Meek’s Cutoff opens in the rare 1:33 aspect ratio to the sight of three women crossing the last river they will encounter for miles in the Oregon desert. The film later fades out to a tree branch framing the mysterious Cayuse, who strides away into the distance. Like subtle bookends, the water and branch represent just one of the links which bind the women and the native Indian through nature, in a film which has been heralded a Women’s Western.
From the very beginning, Reichardt hints through the use of her motif that the men and women of the pilgrimage are fundamentally different. Glory tends to a wild yellow bird in a cage, carrying it carefully across the river and then peering into it’s cage, perhaps empathizing with the creatures confinement. Each of the three women gather kindling, and in fact appear to be the only ones affected by the elements; battling against the sandy wind or sweating in the sun which beats down on their restricting bonnets. The women are also distinctly more vocal than their husbands regarding the lack of water in the vicinity. Along with their swelling distrust of troupe leader Meek, the supply of water eventually becomes the central concern of this quest. For the men, however, admitting this would be admitting a defeat of sorts, and you never hear a muttered concern originating from their mouths. William even goes so far as to collapse before accepting some of the water supply, determined to keep up appearances.
The Cayuse whom the men have captured (thanks to Emily’s insistence that he exists) follows the settlers as a prisoner, his life now contractually bound to leading them to water. At first, his obstinate attitude towards Emily sets him up as an outsider to both the men and women; the ‘other’ who is not worthy of either sexes humility. As the settlers move forward though, it would appear that the Cayuse’s otherness is of an unrecognizable worldliness, one which involves a bemusing connection with nature and spirituality. But the Cayuse’s hieroglyphic style of communicating, and moving song ritual when William stares death in the face, suggests that he is more closely in tune with the women. Spirituality is a trait already seen in Millie, who occasionally breaks her enforced feminine silence to hysterically preach that the dreadful fate they’ve been dealt is not far from materializing. The Indian and Emily’s bond is boldly realized when she protects him from the end of Meek’s gun barrel with her own firearm, but it is unclear whether this action is out of care for the Indian or frustration and anger with Meek. The former is confirmed in the closing two shots; Emily’s face wrapped in curling branches, gazing out to the hopeful path trodden by the Indian, also framed in branches. This unifies their connection; one of a link with nature, but also of two Reichardtian lost souls.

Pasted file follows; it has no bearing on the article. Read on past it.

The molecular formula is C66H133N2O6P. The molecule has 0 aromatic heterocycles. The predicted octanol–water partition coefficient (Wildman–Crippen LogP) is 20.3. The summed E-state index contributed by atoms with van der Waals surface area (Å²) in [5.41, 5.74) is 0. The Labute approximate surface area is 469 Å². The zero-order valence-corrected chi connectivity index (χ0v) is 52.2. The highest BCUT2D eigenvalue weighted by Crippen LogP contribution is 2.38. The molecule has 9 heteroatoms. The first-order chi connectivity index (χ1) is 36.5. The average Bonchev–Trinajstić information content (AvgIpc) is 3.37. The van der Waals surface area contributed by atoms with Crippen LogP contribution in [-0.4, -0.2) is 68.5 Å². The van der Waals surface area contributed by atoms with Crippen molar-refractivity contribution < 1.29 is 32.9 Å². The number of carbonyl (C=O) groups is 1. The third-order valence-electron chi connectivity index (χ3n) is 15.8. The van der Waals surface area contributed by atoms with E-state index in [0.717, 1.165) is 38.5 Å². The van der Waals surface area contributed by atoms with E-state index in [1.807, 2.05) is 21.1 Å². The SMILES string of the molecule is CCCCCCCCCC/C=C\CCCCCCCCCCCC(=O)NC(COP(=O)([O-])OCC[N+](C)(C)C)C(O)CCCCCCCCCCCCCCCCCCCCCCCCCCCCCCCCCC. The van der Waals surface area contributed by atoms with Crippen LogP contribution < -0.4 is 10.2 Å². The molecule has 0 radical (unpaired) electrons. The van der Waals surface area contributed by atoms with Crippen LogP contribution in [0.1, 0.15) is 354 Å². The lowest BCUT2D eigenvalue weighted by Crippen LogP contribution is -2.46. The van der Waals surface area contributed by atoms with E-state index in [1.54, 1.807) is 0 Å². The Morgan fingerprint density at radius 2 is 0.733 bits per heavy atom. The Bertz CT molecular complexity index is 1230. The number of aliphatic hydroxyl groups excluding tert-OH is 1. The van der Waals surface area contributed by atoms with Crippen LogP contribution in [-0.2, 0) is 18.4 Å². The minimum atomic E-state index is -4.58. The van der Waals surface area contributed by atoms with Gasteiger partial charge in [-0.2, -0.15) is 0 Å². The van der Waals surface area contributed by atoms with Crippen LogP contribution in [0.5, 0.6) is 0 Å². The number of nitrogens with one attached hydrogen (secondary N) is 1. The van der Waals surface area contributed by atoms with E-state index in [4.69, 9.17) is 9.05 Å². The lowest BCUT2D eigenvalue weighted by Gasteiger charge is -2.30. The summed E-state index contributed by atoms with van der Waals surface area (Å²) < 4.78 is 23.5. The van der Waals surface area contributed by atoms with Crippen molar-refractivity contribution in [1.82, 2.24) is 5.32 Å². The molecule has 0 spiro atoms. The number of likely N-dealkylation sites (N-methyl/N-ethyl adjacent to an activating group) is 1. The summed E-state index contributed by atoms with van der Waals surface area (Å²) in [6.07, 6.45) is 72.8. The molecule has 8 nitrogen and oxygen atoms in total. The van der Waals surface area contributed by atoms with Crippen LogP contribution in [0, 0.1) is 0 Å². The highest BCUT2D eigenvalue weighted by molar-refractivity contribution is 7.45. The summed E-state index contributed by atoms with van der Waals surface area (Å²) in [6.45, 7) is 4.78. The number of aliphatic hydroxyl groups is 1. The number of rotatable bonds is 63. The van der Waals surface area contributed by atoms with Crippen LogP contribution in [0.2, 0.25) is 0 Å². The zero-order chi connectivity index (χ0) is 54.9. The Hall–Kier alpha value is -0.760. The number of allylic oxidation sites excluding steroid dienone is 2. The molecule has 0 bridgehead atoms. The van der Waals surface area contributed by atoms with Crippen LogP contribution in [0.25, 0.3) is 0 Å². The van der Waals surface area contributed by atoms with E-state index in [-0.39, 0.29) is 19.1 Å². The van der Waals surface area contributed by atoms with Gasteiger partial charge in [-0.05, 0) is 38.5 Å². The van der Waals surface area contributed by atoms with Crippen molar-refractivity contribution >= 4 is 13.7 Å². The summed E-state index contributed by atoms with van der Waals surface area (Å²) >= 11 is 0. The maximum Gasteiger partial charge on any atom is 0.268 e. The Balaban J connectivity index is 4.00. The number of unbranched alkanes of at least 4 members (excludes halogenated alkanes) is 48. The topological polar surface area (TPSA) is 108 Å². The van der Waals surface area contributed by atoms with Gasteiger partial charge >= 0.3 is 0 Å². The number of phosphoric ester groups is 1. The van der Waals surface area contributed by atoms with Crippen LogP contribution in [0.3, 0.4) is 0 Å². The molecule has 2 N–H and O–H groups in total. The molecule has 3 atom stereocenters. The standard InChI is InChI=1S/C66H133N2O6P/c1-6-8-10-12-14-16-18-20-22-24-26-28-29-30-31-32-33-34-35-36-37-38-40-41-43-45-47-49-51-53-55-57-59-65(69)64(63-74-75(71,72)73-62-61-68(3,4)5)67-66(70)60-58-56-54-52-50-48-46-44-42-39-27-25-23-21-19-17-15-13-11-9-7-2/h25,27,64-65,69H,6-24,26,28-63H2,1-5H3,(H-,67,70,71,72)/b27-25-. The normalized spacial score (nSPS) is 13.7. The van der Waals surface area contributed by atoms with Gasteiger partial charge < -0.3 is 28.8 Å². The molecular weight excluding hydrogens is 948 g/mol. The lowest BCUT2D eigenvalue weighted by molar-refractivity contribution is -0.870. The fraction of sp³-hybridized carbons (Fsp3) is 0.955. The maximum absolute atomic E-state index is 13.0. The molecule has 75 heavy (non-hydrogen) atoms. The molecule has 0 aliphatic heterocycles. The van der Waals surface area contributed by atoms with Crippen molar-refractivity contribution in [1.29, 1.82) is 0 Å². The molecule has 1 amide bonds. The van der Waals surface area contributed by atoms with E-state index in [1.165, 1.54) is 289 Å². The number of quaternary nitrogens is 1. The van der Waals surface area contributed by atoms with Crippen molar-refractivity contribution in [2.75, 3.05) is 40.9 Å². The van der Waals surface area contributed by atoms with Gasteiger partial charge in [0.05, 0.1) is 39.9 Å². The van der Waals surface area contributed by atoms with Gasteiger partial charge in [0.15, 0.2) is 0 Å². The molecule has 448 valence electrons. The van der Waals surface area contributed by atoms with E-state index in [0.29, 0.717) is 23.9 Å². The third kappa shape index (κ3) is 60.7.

Emily and the Indian both entrust their fates to the hands of men. The three men and Meek incontrovertibly lead both the political deliberations and the landscape trek. As the women and the spectator are denied the privilege of hearing the men’s private discussions, we can only speculate that many of their decisions were poorly made. Meek’s leaves you with the desperate desire to see the women’s quest for water fulfilled. Although the settlers never touch a drop, the journey becomes a vehicle for wider observations regarding the role of women. The men in Meek’s are not of this world, as they are unnaturally unresponsive to their direful circumstance. The film might let the men lead the way, charging on despite all obstacles, but it is the women and the enigmatic Indian we remember, who, linked by a thematic, are innately wiser than their oppressors.